Cannabidiol (CBD) is known to significantly reduce muscle spasms, relieve inflammation and act as a powerful antioxidant which helps to remove free radicals from the body.

Tetrahydrocannabivarin (THCV) is also an effective anti-inflammatory. Like THC, CBD, and THCV, Cannabinol (CBN) also fights inflammation while also reducing muscle spasms. CBN is also an effective sleep aid or sedative that can help patients rest even when in severe pain.

Some Real Stories

Dr. Gary Carter, Medical Director of the St. Luke’s Rehabilitation Institute in Spokane, Washington – and an expert in treating neuromuscular disorders – has witnessed many ALS patients benefit from the use of cannabis. Dr. Cater has stated, “[w]e know more about cannabis than 95 percent of other medicines. Cannabis is custom made to treat ALS.”

In 1985, Cathy Jordan began experiencing difficulty with basic motor skills. In the following year, she was diagnosed with ALS and given 3 to 5 years to live. In the winter of 1989, Jordan was in Florida during the holidays and tried smoking pot – she immediately felt her symptoms cease.

As is all too often the case, Jordan’s doctors were her choice to medicate with cannabis. “I visited a neurologist at Duke University. When I told him that I was smoking cannabis, he didn’t know what to do with me. He was afraid. He wouldn’t even take my blood pressure because I was using an illegal drug.” The doctor actually tried to convince her husband to have her committed. Fortunately, Jordan met a new doctor in 1994 who couldn’t believe the progress in her symptoms – when she advised this doctor that she was medicating with cannabis his response was “smoke all the cannabis you can…” Cathy Jordan ended up becoming the inspiration for Amendment 2, the medical marijuana initiative in Florida, entitled the “Cathy Jordan Medical Cannabis Amendment” that came up for vote last November.

Links to Research

Cannabinoids and neuroprotection in motor-related disorders.

Cannabinol delays symptom onset in SOD1 (G93A) transgenic mice without affecting survival.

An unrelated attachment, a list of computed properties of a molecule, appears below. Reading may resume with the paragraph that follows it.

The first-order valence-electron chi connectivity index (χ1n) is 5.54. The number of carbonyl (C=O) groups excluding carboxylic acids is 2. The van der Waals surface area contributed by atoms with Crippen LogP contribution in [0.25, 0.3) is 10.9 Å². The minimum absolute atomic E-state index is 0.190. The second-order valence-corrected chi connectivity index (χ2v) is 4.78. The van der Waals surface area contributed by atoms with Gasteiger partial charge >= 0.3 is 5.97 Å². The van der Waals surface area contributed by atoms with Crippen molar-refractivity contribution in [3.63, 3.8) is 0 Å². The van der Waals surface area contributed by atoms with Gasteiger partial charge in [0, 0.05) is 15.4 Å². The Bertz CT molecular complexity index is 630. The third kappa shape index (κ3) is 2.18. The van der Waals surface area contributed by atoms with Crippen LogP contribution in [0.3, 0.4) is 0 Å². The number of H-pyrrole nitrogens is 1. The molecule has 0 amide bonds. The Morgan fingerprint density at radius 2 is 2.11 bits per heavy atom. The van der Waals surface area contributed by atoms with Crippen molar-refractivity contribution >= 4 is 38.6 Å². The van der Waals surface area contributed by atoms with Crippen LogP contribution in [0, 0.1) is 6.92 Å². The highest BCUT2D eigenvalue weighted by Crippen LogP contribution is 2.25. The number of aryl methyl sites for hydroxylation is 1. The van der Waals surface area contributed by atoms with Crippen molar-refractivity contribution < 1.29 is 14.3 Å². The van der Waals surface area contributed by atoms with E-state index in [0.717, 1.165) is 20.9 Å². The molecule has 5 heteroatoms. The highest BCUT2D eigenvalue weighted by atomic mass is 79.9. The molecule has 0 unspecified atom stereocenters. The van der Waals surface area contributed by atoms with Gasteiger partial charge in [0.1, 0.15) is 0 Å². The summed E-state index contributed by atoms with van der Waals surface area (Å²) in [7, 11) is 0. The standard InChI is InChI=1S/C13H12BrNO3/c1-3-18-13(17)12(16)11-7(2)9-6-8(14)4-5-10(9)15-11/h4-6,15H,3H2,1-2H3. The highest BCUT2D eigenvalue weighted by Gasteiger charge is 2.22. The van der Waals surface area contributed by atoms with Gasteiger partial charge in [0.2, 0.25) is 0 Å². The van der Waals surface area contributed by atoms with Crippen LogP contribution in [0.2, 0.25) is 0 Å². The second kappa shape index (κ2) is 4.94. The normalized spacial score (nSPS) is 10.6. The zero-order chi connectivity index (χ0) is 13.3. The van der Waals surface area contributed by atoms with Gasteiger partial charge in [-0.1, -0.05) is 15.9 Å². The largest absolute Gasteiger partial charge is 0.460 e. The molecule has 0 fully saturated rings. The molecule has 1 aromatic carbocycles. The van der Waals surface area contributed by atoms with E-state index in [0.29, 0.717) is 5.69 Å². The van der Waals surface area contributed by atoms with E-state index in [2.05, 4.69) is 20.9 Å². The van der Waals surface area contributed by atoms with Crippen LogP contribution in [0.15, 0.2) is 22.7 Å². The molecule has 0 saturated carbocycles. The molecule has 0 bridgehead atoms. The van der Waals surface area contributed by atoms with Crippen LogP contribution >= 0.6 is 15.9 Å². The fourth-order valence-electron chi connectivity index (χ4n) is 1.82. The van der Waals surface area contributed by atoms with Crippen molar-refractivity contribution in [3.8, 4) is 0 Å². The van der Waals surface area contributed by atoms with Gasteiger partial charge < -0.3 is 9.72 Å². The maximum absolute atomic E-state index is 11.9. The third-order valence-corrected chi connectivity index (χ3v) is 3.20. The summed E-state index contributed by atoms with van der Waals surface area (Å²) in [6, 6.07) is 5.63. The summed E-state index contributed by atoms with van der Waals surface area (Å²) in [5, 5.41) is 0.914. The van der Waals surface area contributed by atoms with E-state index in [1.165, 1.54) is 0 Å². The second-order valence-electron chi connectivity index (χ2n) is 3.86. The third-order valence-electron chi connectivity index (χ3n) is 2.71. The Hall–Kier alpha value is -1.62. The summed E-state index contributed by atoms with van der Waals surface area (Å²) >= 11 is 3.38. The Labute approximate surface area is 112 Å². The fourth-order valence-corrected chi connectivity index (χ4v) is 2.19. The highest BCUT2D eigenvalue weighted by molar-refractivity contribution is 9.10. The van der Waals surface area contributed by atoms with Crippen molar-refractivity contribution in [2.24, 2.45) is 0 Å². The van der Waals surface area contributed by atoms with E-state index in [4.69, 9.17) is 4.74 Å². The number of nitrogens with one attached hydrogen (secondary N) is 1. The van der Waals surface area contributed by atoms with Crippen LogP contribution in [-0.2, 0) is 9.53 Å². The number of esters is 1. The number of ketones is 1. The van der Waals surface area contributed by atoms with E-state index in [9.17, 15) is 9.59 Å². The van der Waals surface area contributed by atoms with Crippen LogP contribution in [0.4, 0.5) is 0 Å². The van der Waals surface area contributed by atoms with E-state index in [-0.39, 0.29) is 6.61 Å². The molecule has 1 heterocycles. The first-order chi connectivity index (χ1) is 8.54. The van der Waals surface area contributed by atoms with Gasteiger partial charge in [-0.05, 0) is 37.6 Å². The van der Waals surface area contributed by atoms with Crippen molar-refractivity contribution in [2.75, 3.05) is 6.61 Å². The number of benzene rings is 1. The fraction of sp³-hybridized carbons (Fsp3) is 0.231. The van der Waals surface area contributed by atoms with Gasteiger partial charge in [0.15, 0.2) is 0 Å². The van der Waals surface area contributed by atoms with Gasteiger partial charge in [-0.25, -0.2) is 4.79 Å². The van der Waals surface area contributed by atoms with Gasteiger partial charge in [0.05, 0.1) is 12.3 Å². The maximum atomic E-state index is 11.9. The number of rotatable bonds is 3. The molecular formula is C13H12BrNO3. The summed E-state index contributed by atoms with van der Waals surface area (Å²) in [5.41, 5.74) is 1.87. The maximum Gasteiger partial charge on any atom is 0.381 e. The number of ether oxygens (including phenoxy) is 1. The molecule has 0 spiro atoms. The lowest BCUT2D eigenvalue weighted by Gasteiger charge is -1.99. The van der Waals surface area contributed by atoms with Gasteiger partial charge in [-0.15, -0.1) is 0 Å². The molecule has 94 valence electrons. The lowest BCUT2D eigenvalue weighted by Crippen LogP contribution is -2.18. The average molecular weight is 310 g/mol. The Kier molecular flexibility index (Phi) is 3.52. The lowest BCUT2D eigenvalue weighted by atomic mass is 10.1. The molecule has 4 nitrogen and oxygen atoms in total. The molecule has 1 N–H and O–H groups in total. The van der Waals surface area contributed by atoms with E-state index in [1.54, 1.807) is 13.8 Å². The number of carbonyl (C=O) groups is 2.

Cannabis and amyotrophic lateral sclerosis.

Amyotrophic lateral sclerosis: delayed disease progression in mice by treatment with a cannabinoid.

While research has shown cannabis to be effective in providing palliative and therapeutic effects for some patients, always seek the advice of your physician or other qualified health provider with any questions you may have regarding a medical condition and before starting any new treatment utilizing medical cannabis or discontinuing an existing treatment. The content on this site is not intended to be a substitute for professional medical advice, diagnosis or treatment.

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ALS PATIENT, “LOU GEHRIG’S” DISEASE, CBD AND THC-ACID

I am very excited about this blog. I am sure a lot of my excitement is as a result of the patient’s and family are so excited about what cannabis is doing to help a middle age male with ALS.

As most of you know, ALS is a horrible and progressive neurological disorder that ultimately ends in a very premature death requiring ventilators for breathing at the end. This patient was not quite there, but had virtually no use of any of his extremities. He had not used his right hand for several years.

As I have been working more with THC-A, I elected to treat him with a combination of CBD and THC-A. On modest doses, after two days he noted a significant improvement. Now a couple of months into treatment, one of his legs and his right arm are now beginning to function.

Yesterday, without even being aware of it, he used his right arm and his wife noted it and was incredibly surprised!! Quite pleased.

Now, I have the issue of wondering why I started both THC-A and CBD at the same time. I suppose it was my feeling I should respond to his extreme situation with anything I thought would be helpful. So, I am now asking them to hold the CBD for a few days and call back. Is it the THC-A or CBD?? Or, is it both. With a Myasthenia Gravis patient I will be writing more about, it was the combination of both CBD and THC-A that made the difference. In fact, she needed a little THC as well to reach optimal well being.

Once I sort it out, I will re-post.